MOUNT PLEASANT, N.Y. – The agendas and supporting documents for most government meetings will have to be posted online at least a day in advance, according to a bill that Governor Andrew Cuomo signed into law this week.
The law, sponsored by state Assemblywoman Amy Paulin (D-Scarsdale), requires records, resolutions, laws, or all matters to be discussed at an open meeting by a public body to be made available for review by the public. If they are not, the law gives citizens the right to sue the government agency.
Paulin says she hopes this bill will promote the public’s involvement in local government.
“I think it will enhance public participation and transparency which is extremely important, to make the public confident in their government and to make the governments better,” Paulin said in a phone interview Wednesday.
Town and village boards, school boards and any other public review boards will be subject to the law. The law requires that agendas for public meetings be made available within 24 hours of the scheduled meeting time, and that minutes of the meetings be provided within two weeks after the meeting.
These items, along with any documents to be discussed at the meeting, must be posted online if the agency utilizes an updated website with a high speed internet connection. Exceptions to the bill can be made if the documents to be posted would be too expensive or time consuming to copy.
Robert Freeman, Executive Director of the New York State Committee on Open Government, said that having access to all of the documents being discussed will take the mystery out of public meetings.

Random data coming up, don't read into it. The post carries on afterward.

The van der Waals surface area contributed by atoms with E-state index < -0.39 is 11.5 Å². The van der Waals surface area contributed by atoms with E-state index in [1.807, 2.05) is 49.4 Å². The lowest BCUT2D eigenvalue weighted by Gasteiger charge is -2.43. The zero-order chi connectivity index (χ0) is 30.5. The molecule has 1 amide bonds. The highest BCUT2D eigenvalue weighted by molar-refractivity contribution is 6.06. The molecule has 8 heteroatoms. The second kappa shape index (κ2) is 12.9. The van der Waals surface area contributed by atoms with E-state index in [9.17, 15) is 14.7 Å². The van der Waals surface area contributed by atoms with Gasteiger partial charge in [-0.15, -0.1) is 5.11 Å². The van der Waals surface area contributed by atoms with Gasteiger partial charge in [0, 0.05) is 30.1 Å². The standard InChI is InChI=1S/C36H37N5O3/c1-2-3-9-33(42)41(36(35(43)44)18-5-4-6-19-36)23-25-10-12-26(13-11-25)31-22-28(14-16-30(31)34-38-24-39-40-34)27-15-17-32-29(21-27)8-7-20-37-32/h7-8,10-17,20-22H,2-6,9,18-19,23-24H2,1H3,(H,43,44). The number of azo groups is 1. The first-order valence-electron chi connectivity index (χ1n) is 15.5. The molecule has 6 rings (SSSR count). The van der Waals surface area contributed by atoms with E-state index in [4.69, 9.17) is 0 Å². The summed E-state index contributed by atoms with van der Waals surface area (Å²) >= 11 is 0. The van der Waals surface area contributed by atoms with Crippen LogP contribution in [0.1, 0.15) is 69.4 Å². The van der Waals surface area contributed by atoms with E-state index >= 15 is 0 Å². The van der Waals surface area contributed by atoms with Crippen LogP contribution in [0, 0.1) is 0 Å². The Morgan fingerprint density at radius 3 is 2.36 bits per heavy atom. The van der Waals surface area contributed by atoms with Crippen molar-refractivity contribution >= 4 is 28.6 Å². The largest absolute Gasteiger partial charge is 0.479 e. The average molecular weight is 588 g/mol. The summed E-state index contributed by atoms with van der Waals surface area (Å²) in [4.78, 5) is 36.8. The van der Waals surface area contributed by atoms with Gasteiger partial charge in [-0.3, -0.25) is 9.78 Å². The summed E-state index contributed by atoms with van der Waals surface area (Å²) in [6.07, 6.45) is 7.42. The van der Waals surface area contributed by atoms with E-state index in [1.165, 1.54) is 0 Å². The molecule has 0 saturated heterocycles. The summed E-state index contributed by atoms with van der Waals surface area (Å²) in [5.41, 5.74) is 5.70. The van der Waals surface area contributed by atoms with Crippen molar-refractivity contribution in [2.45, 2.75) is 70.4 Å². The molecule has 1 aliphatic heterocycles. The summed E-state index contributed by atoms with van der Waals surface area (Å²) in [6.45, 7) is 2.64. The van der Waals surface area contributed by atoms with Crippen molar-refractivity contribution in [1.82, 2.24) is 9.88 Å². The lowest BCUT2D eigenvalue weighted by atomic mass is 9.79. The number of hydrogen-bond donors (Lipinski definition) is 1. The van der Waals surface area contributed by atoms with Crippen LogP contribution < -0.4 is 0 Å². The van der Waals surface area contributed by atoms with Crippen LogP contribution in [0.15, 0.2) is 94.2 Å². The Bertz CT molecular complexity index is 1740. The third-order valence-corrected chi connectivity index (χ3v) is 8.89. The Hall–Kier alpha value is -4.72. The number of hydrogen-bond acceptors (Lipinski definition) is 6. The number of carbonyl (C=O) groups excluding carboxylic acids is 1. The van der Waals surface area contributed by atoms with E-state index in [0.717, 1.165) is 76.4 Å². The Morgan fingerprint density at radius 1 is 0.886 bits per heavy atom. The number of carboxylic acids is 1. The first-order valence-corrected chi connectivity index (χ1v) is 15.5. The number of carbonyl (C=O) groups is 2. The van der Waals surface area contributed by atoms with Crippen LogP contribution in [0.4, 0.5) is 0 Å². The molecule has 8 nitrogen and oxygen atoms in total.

"It relates to the frustration of people that attend meetings and can't follow what is going on. The board sitting at the front of the room refers to page two, fourth paragraph, and the audience doesn't have a clue what they're talking about," Freeman said. "This legislation will make the Open Meetings Law that much more meaningful."
The bill is an extension of the Open Meetings Law in Article 7 of the New York State Public Officers Law. It was passed by the Assembly and Senate in June and will go into effect on Feb. 2.
Paulin, a former president of the Westchester County Chapter League of Women Voters, said her first-hand experiences with a lack of transparency at county board meetings inspired her to create the bill. She said that although most local governments do inform the public, some need an attitude change.
“I think in a lot of cases they are just arrogant that they don’t have to share certain information with the general public,” Paulin said. “They just think that the public doesn’t know that much or desire that much.”